Update: Stroke of Grace has become In Darkness Sing and has moved to JenniferSaake.com.

Thirty-nine-year-old Jennifer Saake (founder, Hannah's Prayer Ministries), experienced 6 strokes via vertebral dissection at a chiropractic office, including brain stem and cerebellum bleeds, in Oct. 2011. Jenni remained hospitalized for nearly 2 months and was not expected to live (near death experience) nor recover, but if she even survived, she was slated to live out her days in a nursing home or, best case, to maybe come home but wheelchair-bound and needing 24-hour care. At 5 years, 7 months God showed how He was writing her story from the beginning.

Jenni is currently writing more books and stays active on both Facebook and Pinterest. Stroke of Grace became In Darkness Sing in early 2018 and has moved, along with all five of Jennifer's active blogs, to one location at JenniferSaake.com.

Since Jenni's chiropractor carried no insurance and moved out of the country soon after the accident (thus avoiding any legal or financial consequences), if you would like to help contribute to the Saake (pronounced like the two small words, say and key) family's massive financial needs (medical expenses alone are estimated to cost between $1- and $1.5- Million in Jenni's lifetime), please visit Jennifer Saake's Stroke Survivor GoFundMe Page. (This support information has been added in direct response to several reader requests.) The Saakes sincerely thank you for your prayers and if God prompts and equips you to send any monetary assistance as well, this is a significant added blessing.

Friday, September 2, 2016


Where to even start...

My mom says she will not drink alcohol, not for religious conviction, but because we have an addictive tendency in our family line. She did smoke, for a very brief season, long before I was born. Over 50 years later, the smell of second-hand smoke can still give her a craving for another cigarette. And she hates the smell - it leaves her coughing and her eyes watering, but that nicotine draw is so powerful. If mom took a drink of anything hard, she fears she won't be able to quit.

They promise them freedom, while they themselves are slaves of depravity—for “people are slaves to whatever has mastered them.”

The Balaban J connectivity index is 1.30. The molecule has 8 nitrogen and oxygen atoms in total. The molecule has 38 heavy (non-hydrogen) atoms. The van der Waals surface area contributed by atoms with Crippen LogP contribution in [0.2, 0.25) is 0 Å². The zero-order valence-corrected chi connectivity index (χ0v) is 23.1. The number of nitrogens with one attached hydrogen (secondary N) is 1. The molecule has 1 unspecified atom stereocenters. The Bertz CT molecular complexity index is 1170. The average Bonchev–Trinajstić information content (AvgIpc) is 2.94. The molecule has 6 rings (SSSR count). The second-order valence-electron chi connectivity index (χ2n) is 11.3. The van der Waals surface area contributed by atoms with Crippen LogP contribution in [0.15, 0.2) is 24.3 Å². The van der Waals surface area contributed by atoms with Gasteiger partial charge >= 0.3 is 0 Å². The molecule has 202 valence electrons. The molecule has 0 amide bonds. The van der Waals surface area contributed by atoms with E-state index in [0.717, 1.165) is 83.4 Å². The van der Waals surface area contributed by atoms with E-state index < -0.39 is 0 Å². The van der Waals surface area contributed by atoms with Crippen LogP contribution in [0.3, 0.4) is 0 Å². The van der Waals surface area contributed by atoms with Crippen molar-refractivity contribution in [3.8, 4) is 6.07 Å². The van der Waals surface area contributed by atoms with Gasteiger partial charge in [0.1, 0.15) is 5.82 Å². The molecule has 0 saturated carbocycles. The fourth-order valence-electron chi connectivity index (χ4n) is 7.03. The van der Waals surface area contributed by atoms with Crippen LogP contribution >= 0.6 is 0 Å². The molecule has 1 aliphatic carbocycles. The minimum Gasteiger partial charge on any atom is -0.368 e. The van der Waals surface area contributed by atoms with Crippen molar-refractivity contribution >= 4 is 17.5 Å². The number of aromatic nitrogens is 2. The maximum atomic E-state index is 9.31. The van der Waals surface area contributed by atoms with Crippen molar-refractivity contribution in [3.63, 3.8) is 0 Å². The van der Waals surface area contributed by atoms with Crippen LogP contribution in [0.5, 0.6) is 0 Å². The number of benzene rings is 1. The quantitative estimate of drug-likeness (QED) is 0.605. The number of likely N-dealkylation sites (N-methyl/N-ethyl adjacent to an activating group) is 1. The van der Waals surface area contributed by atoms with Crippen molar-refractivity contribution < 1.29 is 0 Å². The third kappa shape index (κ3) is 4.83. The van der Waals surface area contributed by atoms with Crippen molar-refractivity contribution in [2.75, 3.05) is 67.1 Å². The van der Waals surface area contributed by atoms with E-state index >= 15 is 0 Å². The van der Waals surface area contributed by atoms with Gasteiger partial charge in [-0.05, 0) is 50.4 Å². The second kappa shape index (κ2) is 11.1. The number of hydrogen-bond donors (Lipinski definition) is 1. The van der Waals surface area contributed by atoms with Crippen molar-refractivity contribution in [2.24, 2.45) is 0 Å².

In a very real sense, all being human, all being born with a sin nature, specific sin tendencies flow through all of us. Where the Bible speaks of the sins of the parents being revisited to the third and forth generation, I believe it is referencing familial tendencies (in today's science terminology, "genetics") toward specific weaknesses and temptations, so addiction fits right into this idea!  Maybe it is smoking, maybe it is overeating (a particularly hard one since we can't cut food out of our lives and must regularly consume moderate amounts of food in order to live), maybe it's drugs (illegal or the abuse of prescriptions), maybe your addiction is sexual. maybe it's porn or fantasy reading, gambling, foul language, television. Anything that controls us, that we cannot stop (or in the case of food, dramatically moderate), is an addiction.

For me it is shopping! 

The tendency to impulse shop and overspend has always been a struggle. As a child, God well provided for my needs through my parents. The "extras" were few though, except for twice a year. For my birthday and Christmas, I always received checks in the mail (living on a different continent from grandparents and other relatives make checks the logical gift), then my mom and I would make a day of it, out shopping, just the two of us. The feeling of wealth with all that money in my purse, the surge of adrenaline at being able to buy pretty much anything I wanted, the thrill of finding sales and bargains to stretch our money even farther, the hours of quality time alone with my mom including a lunch out together, all added up to strong, joyful memories. This was also the recipe to tell my brain that spending money was a very pleasant and exciting experience, a way to erase negative feelings.